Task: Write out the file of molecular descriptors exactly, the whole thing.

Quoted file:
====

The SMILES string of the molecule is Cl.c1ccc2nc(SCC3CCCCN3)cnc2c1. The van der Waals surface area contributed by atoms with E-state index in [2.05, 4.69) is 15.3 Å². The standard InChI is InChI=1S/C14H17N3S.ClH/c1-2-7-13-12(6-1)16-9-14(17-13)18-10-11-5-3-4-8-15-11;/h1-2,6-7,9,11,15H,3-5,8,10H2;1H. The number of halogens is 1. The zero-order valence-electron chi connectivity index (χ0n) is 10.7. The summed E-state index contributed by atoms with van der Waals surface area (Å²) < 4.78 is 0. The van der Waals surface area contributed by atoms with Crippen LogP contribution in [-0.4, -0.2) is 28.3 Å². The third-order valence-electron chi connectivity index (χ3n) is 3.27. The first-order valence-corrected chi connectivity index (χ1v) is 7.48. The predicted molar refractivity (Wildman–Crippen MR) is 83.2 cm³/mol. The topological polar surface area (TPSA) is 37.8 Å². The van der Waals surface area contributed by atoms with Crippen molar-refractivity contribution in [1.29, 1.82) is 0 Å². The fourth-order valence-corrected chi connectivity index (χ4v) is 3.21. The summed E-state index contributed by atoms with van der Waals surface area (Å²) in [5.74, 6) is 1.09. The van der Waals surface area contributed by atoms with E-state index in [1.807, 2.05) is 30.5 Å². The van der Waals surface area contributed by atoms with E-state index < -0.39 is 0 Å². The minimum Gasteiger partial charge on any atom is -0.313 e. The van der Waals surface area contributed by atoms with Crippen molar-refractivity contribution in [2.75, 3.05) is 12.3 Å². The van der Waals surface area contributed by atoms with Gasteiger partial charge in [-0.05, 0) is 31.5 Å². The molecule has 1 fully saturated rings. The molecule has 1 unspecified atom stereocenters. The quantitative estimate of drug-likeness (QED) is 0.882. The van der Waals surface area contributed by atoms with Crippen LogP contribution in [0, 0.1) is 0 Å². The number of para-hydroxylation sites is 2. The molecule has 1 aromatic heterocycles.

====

The SMILES string of the molecule is Cl.c1ccc2nc(SCC3CCCCN3)cnc2c1. The van der Waals surface area contributed by atoms with E-state index in [2.05, 4.69) is 15.3 Å². The standard InChI is InChI=1S/C14H17N3S.ClH/c1-2-7-13-12(6-1)16-9-14(17-13)18-10-11-5-3-4-8-15-11;/h1-2,6-7,9,11,15H,3-5,8,10H2;1H. The number of halogens is 1. The zero-order valence-electron chi connectivity index (χ0n) is 10.7. The summed E-state index contributed by atoms with van der Waals surface area (Å²) < 4.78 is 0. The van der Waals surface area contributed by atoms with Crippen LogP contribution in [-0.4, -0.2) is 28.3 Å². The third-order valence-electron chi connectivity index (χ3n) is 3.27. The first-order valence-corrected chi connectivity index (χ1v) is 7.48. The predicted molar refractivity (Wildman–Crippen MR) is 83.2 cm³/mol. The topological polar surface area (TPSA) is 37.8 Å². The van der Waals surface area contributed by atoms with Crippen molar-refractivity contribution in [1.29, 1.82) is 0 Å². The fourth-order valence-corrected chi connectivity index (χ4v) is 3.21. The summed E-state index contributed by atoms with van der Waals surface area (Å²) in [5.74, 6) is 1.09. The van der Waals surface area contributed by atoms with E-state index in [1.807, 2.05) is 30.5 Å². The van der Waals surface area contributed by atoms with E-state index < -0.39 is 0 Å². The minimum Gasteiger partial charge on any atom is -0.313 e. The van der Waals surface area contributed by atoms with Crippen molar-refractivity contribution in [2.75, 3.05) is 12.3 Å². The van der Waals surface area contributed by atoms with Gasteiger partial charge in [-0.05, 0) is 31.5 Å². The molecule has 1 fully saturated rings. The molecule has 1 unspecified atom stereocenters. The quantitative estimate of drug-likeness (QED) is 0.882. The van der Waals surface area contributed by atoms with Crippen LogP contribution in [0, 0.1) is 0 Å². The number of para-hydroxylation sites is 2. The molecule has 1 aromatic heterocycles.